Likewise, Bitcoin’s triumph hinges mostly on the financial success of speculators who never had any intention of using it as currency, and who appear to have strip-mined it into oblivion in the process. Similarly, blockchain’s future seems tied to the short-term vision of investors and entrepreneurs willing to speculate on a hypothetical, distributed utopia without hedging against the consolidated autocracy it seems equally likely to realize. “This is what happens,” Greenfield says, “when very bright people outsmart themselves.”
When Bitcoin Grows UpJohn LanchesterIt’s impossible to discuss new developments in money without thinking for a moment about what money is. The best place to start thinking about that is with money itself. Consider the UK’s most common paper money, the English five or ten or twenty quid note. On one side we have a famous dead person: Elizabeth Fry or Charles Darwin or Adam Smith, depending on whether it’s a five or ten or twenty. On the other we have a picture of the queen, and just above that the words ‘I promise to pay the bearer on demand the sum of’, and then the value of the note, and the signature of the cashier of the Bank of England.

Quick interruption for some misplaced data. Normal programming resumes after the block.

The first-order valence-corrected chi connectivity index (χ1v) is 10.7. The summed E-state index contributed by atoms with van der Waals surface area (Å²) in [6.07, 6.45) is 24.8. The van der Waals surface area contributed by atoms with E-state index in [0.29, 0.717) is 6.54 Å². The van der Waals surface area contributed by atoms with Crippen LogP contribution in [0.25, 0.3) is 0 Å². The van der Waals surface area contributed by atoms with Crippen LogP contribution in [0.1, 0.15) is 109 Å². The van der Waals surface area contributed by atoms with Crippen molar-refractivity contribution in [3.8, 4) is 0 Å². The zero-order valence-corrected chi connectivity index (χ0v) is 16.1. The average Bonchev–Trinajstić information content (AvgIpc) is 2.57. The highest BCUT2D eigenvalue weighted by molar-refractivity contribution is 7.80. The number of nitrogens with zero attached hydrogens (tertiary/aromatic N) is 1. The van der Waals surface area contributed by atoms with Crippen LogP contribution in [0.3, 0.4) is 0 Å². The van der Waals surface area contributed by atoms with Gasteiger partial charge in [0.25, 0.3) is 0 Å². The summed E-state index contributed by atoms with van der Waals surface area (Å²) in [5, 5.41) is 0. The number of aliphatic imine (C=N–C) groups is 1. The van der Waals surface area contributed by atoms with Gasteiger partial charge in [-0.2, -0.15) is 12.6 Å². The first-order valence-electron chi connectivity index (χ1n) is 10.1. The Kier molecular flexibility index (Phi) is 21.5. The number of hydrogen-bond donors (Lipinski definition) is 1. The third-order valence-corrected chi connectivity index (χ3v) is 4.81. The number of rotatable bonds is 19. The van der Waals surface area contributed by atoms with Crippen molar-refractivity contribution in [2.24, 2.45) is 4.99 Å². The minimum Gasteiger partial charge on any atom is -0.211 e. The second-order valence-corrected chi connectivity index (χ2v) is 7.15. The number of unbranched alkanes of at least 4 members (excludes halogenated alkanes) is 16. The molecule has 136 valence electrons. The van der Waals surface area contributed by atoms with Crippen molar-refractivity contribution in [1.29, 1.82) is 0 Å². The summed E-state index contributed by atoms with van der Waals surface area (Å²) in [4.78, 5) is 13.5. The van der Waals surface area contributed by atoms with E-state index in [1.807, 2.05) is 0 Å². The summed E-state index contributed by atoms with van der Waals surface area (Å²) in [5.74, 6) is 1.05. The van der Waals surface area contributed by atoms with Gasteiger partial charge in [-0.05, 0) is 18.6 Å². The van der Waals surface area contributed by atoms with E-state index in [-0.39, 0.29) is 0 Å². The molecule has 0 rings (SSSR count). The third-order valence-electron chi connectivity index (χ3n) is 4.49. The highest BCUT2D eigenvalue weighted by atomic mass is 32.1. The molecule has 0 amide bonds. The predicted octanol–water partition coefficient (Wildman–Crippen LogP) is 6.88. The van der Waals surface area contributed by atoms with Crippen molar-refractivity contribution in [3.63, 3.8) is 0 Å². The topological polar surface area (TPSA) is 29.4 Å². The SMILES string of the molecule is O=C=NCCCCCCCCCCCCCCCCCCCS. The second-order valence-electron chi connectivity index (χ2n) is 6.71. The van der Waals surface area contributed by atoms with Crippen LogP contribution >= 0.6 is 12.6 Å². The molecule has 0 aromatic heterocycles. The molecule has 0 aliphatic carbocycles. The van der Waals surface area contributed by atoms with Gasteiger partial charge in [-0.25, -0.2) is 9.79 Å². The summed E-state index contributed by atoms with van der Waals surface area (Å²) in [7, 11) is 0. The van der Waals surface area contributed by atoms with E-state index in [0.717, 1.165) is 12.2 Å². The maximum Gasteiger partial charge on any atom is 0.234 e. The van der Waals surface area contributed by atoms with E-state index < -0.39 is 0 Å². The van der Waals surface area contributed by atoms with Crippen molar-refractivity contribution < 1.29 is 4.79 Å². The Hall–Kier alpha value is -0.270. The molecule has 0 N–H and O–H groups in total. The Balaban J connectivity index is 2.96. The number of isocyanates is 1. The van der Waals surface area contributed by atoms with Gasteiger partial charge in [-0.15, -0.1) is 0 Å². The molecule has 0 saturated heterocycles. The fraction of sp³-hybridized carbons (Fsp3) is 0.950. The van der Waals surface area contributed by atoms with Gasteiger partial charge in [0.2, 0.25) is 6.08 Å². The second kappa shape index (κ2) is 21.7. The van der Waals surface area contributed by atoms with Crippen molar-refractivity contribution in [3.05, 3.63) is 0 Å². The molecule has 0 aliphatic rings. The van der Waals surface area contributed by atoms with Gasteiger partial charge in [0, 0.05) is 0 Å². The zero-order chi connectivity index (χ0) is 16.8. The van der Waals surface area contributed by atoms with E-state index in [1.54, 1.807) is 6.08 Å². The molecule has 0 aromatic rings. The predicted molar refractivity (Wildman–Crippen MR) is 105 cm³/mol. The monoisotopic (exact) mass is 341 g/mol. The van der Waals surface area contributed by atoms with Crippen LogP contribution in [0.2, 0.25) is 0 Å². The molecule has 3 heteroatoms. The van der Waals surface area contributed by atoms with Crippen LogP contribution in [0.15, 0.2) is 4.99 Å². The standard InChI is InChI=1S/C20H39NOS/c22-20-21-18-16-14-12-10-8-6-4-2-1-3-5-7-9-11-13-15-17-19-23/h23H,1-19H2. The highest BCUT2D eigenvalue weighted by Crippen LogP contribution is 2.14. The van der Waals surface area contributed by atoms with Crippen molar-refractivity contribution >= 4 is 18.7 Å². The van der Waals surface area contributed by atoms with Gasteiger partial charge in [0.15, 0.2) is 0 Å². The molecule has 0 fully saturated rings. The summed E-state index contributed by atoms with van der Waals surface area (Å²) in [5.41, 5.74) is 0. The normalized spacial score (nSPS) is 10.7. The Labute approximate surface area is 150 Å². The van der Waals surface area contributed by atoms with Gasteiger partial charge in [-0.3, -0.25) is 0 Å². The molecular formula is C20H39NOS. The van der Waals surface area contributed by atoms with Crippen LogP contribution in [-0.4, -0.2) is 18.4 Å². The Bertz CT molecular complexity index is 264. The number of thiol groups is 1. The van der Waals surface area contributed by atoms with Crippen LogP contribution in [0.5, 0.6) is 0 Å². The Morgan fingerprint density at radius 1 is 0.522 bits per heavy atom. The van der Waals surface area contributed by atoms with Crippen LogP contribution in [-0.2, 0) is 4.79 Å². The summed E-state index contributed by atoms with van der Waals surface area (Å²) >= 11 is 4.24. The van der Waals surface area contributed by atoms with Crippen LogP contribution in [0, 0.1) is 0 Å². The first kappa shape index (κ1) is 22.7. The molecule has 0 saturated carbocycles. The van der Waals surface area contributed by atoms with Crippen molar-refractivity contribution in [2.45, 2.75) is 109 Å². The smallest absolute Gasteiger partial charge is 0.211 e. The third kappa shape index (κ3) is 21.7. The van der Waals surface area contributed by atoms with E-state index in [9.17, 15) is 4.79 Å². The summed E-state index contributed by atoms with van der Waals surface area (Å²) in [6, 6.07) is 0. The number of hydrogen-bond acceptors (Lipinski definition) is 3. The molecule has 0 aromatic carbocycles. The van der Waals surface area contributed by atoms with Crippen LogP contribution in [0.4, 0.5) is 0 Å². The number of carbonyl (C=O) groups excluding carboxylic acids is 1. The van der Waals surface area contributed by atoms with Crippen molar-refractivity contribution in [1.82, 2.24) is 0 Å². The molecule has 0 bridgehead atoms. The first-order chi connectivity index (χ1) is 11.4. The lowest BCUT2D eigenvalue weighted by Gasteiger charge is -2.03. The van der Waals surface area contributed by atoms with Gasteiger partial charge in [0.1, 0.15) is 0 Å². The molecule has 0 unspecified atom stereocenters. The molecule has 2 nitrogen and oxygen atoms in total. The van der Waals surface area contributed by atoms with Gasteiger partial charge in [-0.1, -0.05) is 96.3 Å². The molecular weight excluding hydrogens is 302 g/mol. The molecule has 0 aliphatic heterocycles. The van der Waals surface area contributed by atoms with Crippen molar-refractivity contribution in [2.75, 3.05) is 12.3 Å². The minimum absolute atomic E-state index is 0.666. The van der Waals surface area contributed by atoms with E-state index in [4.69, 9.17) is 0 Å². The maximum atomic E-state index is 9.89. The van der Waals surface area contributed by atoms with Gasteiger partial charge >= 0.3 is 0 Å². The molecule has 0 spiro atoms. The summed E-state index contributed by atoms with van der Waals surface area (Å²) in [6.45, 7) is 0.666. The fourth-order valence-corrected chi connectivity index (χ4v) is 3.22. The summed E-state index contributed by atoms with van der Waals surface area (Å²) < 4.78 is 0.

“There is a tendency in computer-land to seek technical solutions to political problems,” Ceglowski says. “In my opinion, the focus on the blockchain (and related ideas) falls into that misguided category. The idea that we should look to algorithms and technology to reclaim our freedoms is fundamentally undemocratic. It presupposes a technical elite who would ‘fix the Internet’ for everyone else. While I can see how this appeals to romantic ideas of hacking the system, I see it as a dangerous trend at worst, and a distraction at best.“We are terrible at predicting the social outcomes of technological innovation. There’s no reason Bitcoin-like distributed systems would be immune from that rule. I say let’s wise up and actually fight this battle on the level where it belongs.”Ceglowski’s argument is surely worth braking for as we race down the blockchain road. A world in which math secures all our property, communications and identities looks cool. Maybe it will solve some of our problems. It might even be better than what we have now.The question to ask is, do these blockchain-based enhancements of our technologies end up giving us more freedom and initiative? Or will a world of “distributed autonomous organizations,” empowered financial algorithms and bots that own themselves only hem in our human sphere of control?It could be exciting to sit back and watch the future drive itself. But it might be smart to keep our eyes on the road and our hands on the wheel.